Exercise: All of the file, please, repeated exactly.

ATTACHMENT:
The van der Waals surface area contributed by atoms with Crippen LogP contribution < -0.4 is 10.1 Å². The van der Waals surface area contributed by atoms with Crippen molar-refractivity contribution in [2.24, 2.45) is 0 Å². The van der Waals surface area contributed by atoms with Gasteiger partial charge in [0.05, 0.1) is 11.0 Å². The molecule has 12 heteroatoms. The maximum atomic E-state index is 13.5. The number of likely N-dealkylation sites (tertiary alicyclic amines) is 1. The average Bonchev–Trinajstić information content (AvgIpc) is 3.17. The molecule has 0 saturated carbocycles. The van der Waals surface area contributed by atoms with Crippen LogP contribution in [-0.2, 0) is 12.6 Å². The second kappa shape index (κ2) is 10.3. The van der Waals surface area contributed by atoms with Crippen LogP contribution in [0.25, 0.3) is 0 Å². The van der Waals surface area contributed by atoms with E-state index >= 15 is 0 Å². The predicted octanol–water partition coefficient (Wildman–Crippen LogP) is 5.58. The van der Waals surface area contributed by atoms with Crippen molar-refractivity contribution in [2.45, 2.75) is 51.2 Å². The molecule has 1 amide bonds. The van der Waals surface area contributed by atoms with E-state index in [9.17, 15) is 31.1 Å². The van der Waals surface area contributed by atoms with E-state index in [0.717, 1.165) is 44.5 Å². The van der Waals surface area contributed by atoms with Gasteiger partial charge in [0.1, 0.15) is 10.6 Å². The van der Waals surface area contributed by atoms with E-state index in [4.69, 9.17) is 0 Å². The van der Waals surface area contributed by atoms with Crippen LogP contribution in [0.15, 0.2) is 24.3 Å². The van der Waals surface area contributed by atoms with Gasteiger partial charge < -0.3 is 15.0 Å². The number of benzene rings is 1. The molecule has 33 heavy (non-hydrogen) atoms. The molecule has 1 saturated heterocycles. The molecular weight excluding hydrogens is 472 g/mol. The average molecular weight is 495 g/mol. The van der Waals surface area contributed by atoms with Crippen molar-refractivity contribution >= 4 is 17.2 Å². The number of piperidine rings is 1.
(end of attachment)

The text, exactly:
The van der Waals surface area contributed by atoms with Crippen LogP contribution < -0.4 is 10.1 Å². The van der Waals surface area contributed by atoms with Crippen molar-refractivity contribution in [2.24, 2.45) is 0 Å². The van der Waals surface area contributed by atoms with Gasteiger partial charge in [0.05, 0.1) is 11.0 Å². The molecule has 12 heteroatoms. The maximum atomic E-state index is 13.5. The number of likely N-dealkylation sites (tertiary alicyclic amines) is 1. The average Bonchev–Trinajstić information content (AvgIpc) is 3.17. The molecule has 0 saturated carbocycles. The van der Waals surface area contributed by atoms with Crippen LogP contribution in [-0.2, 0) is 12.6 Å². The second kappa shape index (κ2) is 10.3. The van der Waals surface area contributed by atoms with Crippen LogP contribution in [0.25, 0.3) is 0 Å². The van der Waals surface area contributed by atoms with E-state index >= 15 is 0 Å². The predicted octanol–water partition coefficient (Wildman–Crippen LogP) is 5.58. The van der Waals surface area contributed by atoms with Crippen molar-refractivity contribution in [2.45, 2.75) is 51.2 Å². The molecule has 1 amide bonds. The van der Waals surface area contributed by atoms with E-state index in [9.17, 15) is 31.1 Å². The van der Waals surface area contributed by atoms with E-state index in [0.717, 1.165) is 44.5 Å². The van der Waals surface area contributed by atoms with Gasteiger partial charge in [0.1, 0.15) is 10.6 Å². The van der Waals surface area contributed by atoms with E-state index in [4.69, 9.17) is 0 Å². The van der Waals surface area contributed by atoms with Crippen LogP contribution in [0.15, 0.2) is 24.3 Å². The van der Waals surface area contributed by atoms with Gasteiger partial charge < -0.3 is 15.0 Å². The number of benzene rings is 1. The molecule has 33 heavy (non-hydrogen) atoms. The molecule has 1 saturated heterocycles. The molecular weight excluding hydrogens is 472 g/mol. The average molecular weight is 495 g/mol. The van der Waals surface area contributed by atoms with Crippen molar-refractivity contribution >= 4 is 17.2 Å². The number of piperidine rings is 1.